But this awakening has not been supported by law enforcement and legislation that have teeth. The value of the artifacts has gone up exponentially, but not in the same rate as the cultural worth.
At this point, 90 percent of what was in the ground in Peru is all gone. I took a balloon ride with (Peruvian archeologist) Walter Alva over Cuzco along the Inca plateau, and you could see literally hundreds of holes where graves and burial sites were robbed.
The U.S. is a relatively new country — about 200 years old — so we don't have warehouses full of ancient works, though we are the the largest consumer of art in the world. Since the 1980s, 40 percent of all art sold is sold in the U.S., a figure amounting to $80 billion a year. There are federal laws protecting buyers and sellers, but our wealth does illicit trafficking. There are always bad eggs when you create strong markets.
CM: Personally, what's the most rewarding case you've worked on?
RW: Every case I have been involved in was rewarding in different ways. It's hard to qualify and quantify what's more important, a $35 million Rembrandt painting stolen from Copenhagen or a $30,000 flag carried by African American troops fighting in the Civil War — where five individuals were fighting for freedom for themselves, their children and grandchildren — alongside Caucasian troops?
There's a rich story to every case and a reason why it will always stay with me.
CM: Is there any case you haven't solved that haunts you today?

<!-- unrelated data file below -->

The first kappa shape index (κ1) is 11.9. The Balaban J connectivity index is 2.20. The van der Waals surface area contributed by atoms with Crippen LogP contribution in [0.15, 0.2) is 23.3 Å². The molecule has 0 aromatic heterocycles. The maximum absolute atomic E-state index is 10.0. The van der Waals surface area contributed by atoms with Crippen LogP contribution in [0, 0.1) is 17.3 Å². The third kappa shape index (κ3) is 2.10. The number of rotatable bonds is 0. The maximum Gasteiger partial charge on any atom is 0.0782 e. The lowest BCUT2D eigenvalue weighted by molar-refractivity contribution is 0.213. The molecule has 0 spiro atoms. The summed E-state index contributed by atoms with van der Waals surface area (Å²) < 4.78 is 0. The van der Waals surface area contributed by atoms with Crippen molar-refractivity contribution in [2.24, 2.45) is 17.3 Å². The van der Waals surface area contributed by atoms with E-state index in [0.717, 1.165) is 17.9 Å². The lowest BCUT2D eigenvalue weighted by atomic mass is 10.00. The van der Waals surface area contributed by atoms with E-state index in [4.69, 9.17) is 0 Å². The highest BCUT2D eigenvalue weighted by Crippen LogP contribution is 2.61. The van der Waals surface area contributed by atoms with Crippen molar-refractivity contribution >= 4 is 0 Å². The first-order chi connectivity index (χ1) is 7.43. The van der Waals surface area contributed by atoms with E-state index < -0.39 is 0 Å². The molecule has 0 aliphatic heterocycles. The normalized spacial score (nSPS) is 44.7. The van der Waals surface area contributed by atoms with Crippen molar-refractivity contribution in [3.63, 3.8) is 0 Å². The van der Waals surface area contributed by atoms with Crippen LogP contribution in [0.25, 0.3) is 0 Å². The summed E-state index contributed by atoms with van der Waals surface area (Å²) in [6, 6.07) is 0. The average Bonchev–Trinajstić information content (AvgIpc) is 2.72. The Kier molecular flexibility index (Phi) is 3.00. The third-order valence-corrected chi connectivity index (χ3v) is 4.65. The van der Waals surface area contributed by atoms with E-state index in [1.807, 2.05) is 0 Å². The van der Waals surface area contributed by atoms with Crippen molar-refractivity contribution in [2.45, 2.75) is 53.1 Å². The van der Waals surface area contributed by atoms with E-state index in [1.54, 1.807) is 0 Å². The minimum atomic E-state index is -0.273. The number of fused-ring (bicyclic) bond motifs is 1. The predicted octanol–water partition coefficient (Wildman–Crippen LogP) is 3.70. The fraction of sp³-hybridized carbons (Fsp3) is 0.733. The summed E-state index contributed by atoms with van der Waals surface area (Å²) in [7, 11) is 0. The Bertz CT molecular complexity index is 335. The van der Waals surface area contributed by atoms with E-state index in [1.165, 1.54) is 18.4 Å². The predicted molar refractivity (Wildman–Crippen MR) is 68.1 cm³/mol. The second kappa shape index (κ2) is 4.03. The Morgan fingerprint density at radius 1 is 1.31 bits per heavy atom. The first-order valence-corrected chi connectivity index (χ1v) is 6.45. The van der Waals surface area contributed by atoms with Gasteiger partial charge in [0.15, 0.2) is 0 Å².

RW: I would love to get the Isabella Stewart Gardner Museum paintings back (works by Rembrandt, Vermeer and Manet, among others, with an estimated value of $500 million, were pilfered in 1990), there is vital wind there. I think we know where they are and have proven they still exist. They will return.
CM: How does your work impact your family life?
RW: I think it's like anyone who goes into law enforcement. With a gun and badge, families have to accept the risk. If you can't do that, you can't do the job, so I put my poker face on and play the game. You always have to remember that you are doing so for a higher purpose, to protect the Constitution.
CM: Pricless is a page turner. It's an Indiana Jones meets Da Vinci Code, but in real life. And that's always more thrilling than fiction. Is there a movie in the future?
RW: At some point I think there will be a movie. There are a number of people offering me movie deals, but at this point, I am not interested in locking myself to one of them. A memoir is one thing, but a film is not a very good idea since I am still working. My company is doing very well, both my sons — Jeff (25) and Kevin (27) — and my wife Donna, she is the vice-president, work with me.
Blood is thicker than water, we all try to do the best we can.
Watch Robert Wittman on CNN:
Robert Wittman will deliver a talk at University of Houston's Rockwell Pavilion (second floor of the M.D. Anderson Library) and will discuss careers in the art business at 9 a.m. Thursday for members of the university community. That same evening at 7 p.m., the Museum of Fine Arts, Houston will host Wittman for an informational and entertaining anecdotal lecture on his life as at art crime investigator.